Every have a book you just can’t put down but at the same time, you cannot speed up to read through? Welcome to my life and the relationship I had with the book Paris 1919: Six Months that Changed the World by Margaret MacMillan. I LOVED THIS BOOK! However, before you rush out and buy it, take note, it helps to have interests in history and politics to read it. This is a dense, fact-filled book which is wonderfully researched and written.

A wonderfully researched and written book, perfect for the history-politico junkie in your life.

I learned so much, chapter to chapter, about the decisions and players that influenced and ultimately crafted the world we currently both enjoy and shake our heads about. The genesis of our mistakes, messes and some of our recent darkest hours, as a global community, can mostly be found in this book. If you do not like to read to learn, or do not enjoy history and politics, stay far away and go read another Twilight novel.

FORDVILLE  aka TORONTO

So, the mayor everyone loves to hate, in the heart of Toronto that is, is still apparently roundly loved by his suburban power base. Mayor Rob Ford rode to office with promises of eliminating the so-called “gravy train” at city hall. The head-shaking moments during his first year in office vary but one strikes us as troublesome, his war with the Toronto Star.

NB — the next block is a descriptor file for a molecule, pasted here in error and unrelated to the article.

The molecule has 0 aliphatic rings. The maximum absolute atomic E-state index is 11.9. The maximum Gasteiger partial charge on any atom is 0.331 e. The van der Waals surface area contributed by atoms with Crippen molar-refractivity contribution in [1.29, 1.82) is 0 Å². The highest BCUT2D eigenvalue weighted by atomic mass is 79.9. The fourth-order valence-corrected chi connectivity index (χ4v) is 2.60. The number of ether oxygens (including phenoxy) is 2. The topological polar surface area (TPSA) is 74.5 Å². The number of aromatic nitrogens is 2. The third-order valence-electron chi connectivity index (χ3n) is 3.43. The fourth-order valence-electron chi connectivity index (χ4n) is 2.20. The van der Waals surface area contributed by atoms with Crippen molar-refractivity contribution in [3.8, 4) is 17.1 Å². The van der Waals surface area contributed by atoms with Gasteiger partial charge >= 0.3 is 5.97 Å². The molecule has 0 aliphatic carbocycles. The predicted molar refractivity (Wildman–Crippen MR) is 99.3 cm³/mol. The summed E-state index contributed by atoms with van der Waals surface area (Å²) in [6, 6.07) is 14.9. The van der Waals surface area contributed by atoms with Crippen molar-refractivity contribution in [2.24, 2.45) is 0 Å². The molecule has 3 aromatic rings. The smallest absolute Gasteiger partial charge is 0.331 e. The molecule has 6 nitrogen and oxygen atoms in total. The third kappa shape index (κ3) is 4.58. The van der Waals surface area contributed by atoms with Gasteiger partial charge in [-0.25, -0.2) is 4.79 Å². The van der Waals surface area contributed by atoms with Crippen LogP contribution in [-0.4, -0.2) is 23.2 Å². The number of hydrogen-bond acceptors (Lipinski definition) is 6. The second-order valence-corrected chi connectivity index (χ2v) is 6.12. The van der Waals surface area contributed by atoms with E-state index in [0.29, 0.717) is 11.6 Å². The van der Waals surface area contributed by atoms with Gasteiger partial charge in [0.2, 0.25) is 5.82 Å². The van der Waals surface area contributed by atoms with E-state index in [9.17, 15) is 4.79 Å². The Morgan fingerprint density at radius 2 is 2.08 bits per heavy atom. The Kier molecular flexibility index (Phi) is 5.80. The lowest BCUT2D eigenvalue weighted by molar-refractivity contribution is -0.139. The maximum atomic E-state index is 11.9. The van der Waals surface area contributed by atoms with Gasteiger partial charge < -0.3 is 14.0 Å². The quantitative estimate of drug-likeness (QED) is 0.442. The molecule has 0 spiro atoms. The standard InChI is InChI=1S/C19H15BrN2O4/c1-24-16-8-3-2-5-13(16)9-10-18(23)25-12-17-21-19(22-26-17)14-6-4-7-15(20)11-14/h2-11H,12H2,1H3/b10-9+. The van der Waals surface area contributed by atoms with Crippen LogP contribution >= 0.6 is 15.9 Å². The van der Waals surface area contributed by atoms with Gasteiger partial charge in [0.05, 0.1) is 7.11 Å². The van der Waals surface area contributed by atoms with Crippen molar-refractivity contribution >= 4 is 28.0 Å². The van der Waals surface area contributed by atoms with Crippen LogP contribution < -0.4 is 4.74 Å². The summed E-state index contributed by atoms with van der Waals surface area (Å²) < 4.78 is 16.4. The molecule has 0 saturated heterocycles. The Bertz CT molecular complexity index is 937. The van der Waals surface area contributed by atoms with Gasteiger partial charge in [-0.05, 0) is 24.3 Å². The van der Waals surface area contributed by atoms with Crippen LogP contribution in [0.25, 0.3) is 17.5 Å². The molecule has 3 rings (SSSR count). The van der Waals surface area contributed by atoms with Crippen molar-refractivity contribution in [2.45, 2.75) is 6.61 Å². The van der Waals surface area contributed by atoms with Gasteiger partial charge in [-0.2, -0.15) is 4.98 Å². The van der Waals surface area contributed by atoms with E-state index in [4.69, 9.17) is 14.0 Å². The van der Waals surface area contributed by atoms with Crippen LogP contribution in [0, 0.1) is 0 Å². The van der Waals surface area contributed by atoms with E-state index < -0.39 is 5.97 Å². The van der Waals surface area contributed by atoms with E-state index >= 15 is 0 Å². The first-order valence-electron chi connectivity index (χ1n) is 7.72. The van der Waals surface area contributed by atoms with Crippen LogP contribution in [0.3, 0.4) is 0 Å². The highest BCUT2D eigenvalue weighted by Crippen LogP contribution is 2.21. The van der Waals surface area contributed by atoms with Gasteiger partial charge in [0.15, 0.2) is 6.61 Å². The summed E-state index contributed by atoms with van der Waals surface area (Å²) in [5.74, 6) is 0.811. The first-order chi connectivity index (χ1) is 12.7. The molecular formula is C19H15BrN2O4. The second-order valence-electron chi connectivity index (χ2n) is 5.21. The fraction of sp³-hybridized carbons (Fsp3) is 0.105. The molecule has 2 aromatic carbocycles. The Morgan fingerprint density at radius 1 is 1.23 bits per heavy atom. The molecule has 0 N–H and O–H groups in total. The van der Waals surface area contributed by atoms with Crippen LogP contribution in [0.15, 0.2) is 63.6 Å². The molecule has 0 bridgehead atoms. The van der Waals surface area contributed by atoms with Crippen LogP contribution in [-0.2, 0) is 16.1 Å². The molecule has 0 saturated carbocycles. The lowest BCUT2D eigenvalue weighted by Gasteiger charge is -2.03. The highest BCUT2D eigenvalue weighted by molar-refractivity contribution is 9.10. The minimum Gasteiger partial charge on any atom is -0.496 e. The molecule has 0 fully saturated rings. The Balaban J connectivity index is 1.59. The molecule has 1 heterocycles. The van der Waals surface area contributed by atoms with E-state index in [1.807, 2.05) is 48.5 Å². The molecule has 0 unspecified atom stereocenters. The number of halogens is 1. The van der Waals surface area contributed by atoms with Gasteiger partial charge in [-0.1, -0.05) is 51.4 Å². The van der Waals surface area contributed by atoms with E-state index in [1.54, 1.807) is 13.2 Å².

Mayor Ford refuses to be interviewed, let alone release his press releases and itinerary, to one of Canada’s largest dailies. He is still looking for a front page apology from the Star over a story he disagreed with. The mayor’s office is a public office paid for by the taxpayers…the same taxpayers who Mayor Ford holds dear (and I do believe his sincere care for them). They deserve to know the office they entrust to run the city is open to all…including media that the mayor may not agree with. Kudos to the Toronto Star city hall reporting team who have been doing an incredible job considering the obstacles in their way. Mayor Ford says he  respects the taxpayer, are the employees and readers of The Star taxpayers not worthy enough of his respect?

Seven other notable stories:

  • The Norway massacre in which 77 people were killed in two separate attacks orchestrated by a crazed gunman. So much youth and innocence lost to a madman.
  • NASA’s space shuttle flies its last space flight. Thank you for all the space exploration, spirit, innovation and memories on those majestic big birds.
  • Canada’s federal Conservative party secures their long elusive majority government on Parliament Hill. Like them or hate them, at least some work will get done.
  • The beating up of President Barack Obama. The American president has been besieged by his critics and wing nuts who would not survive a day in his shoes under such relentless and unfair scrutiny. He is still a good man who simply needs to lead like he can and throw some haymakers along the way.
  • The death of Osama bin Laden. For some Americans, this provided both real and symbolic closure. President Obama’s cool walk after making the announcement was priceless.
  • The 10th anniversary of 9/11. A heart wrenching day burned into most of our minds. Hard to believe 10 years have passed.
  • The “occupy” movement, from mere embryo initiative in New York to worldwide phenomena in mere months…what were its tangible results? Not sure…plenty of awareness? Possibly…that is if you were interested in listening.